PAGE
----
With the collapse of the Soviet Union and end of the Cold War, those times can seem funny now. I really like that John Goodman flick Matinee, basically a screwball comedy about the Cuban Missile Crisis. It’s charming. The end of the world rendered cute. How can you not love it?  The only funny take on the end of the world I remember before then was Dr. Strangelove, which is hysterically funny. Came out about the same time as Failsafe, which is not funny. I wonder if they were ever double billed anywhere? Two ends of the world for the price of one. Which would they show first? In Failsafe Blackie bombs New York City and the last thing you see is a flock of pigeons. In Strangelove you get Vera Lynn. Don’t know where don’t know when. I suppose I’d want to see the pigeons first. Why ruin the whole weekend scared and depressed? Better to be laughing, scared and depressed.

Thinking about it now, though, dread is an apt description. Weird how that never completely disappeared back then, the dread. It was always there, in the background, and no matter how much you’d forget about it, there was always something to make you remember. As a kid no matter where we moved we were always in a target zone, which by the 70’s meant annihilation. You can’t duck and cover from multiple H-Bombs, and by the time I graduated from high school the Russians had almost 20,000 of them. We had 27,000. Where the hell would Kremlin drop it’s 20,000 nuclear bombs? Where would the Pentagon drop our 27,000? After the first thousand there’d be nothing left. I can’t remember how we dealt with this conundrum. I do know that we lived every moment with the thought in the back of our minds that just one mistake by somebody somewhere could send fifty thousand nuclear weapons to their targets and annihilate not just us and the USSR, but all life everywhere. That was the beauty of mutually assured destruction. We studied it in college. We looked for ways to game it, to fix it so one side could win. It never happened. Both sides always lost.

By 1980 the US had actually reduced its arsenal, though we had bigger and better quality bombs. One of the newer ones could vaporize Omsk, say, where we’d needed two before. Though we’d probably hit Omsk with two or three anyway, just to be sure. The Russians kept growing their stockpile. They had thirty thousand warheads in 1980, and almost forty thousand in 1985. We wondered what they could possibly do with forty thousand nuclear bombs. When does Mutually Assured Destruction veer into just a waste of money? I mean if you could already destroy the world with, say, five thousand warheads, why destroy it eight times over?  As if there was any logic to any of this, really, by that point.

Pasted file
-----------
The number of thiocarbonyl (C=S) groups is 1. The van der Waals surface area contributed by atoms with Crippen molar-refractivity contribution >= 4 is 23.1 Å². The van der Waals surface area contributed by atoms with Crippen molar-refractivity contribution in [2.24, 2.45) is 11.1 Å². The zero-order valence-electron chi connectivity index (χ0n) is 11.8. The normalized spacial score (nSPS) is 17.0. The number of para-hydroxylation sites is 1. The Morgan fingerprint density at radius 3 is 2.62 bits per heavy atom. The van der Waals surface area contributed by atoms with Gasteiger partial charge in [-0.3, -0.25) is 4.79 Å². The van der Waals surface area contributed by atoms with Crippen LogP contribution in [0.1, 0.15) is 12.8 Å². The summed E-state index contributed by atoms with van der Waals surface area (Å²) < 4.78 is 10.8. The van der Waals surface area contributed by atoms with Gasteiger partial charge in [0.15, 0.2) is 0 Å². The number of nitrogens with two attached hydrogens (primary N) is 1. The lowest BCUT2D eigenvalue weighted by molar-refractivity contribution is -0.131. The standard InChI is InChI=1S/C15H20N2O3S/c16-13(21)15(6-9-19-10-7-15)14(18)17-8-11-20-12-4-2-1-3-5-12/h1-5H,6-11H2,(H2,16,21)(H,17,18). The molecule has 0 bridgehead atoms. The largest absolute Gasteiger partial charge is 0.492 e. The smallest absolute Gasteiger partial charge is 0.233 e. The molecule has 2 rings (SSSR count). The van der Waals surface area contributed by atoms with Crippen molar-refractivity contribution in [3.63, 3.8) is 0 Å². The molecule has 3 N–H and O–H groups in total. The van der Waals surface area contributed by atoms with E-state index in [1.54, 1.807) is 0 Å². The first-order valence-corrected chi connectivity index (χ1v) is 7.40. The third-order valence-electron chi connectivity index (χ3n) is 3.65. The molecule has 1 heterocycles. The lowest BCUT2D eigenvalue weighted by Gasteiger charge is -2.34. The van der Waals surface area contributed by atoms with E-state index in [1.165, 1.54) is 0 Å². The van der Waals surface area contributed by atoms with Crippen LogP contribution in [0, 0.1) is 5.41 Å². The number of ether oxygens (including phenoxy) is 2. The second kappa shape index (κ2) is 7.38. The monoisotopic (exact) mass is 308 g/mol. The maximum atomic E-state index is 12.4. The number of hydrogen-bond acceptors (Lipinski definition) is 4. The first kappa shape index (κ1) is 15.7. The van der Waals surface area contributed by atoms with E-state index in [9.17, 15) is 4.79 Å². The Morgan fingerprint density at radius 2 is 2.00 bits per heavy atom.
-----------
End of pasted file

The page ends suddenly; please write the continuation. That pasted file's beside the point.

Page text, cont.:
The atom bomb still had a kind of innocence in the fifties. First Hiroshima. One little bomb, one vaporized town. Then Nagasaki, and another vaporized town. The Japanese got the message, the war was over, the boys came home. So simple. There was logic to it. Sure it was morally awful, but you could argue that it made sense. Then forty years later there are 50,000 bombs and it made no sense at all. It’s hard to find any logic except Mutually Assured Destruction. Then suddenly the Soviet Union was gone, just like that. The Cold War was over. Neither we nor they were on the brink of self-immolation. Indeed, it wasn’t even us or them anymore. The bi-polar system was gone and destroying the world no longer made any sense geo-politically. Now we freak out over terrorists.

Yet even the craziest terrorists, even terrorists with nuclear bombs, seem like child’s play compared to Mutually Assured Destruction. Though it’s hard to explain that now. It’s hard to explain just what it was like living with the threat of complete and total annihilation over our heads. Everyday with that thought in the back of our minds that, well, this could be it. This could be your very last sunrise. Your very last sunset. The very last time you see your kids, your wife, your parents. That could have been your very last kiss. Everybody’s very last kiss. Someone will press the button and nobody will ever fall in love again.

The Wanda Jackson tune ended ages ago. Now it’s something wry and ironic. There’s time to be wry and ironic now. The world won’t end any second.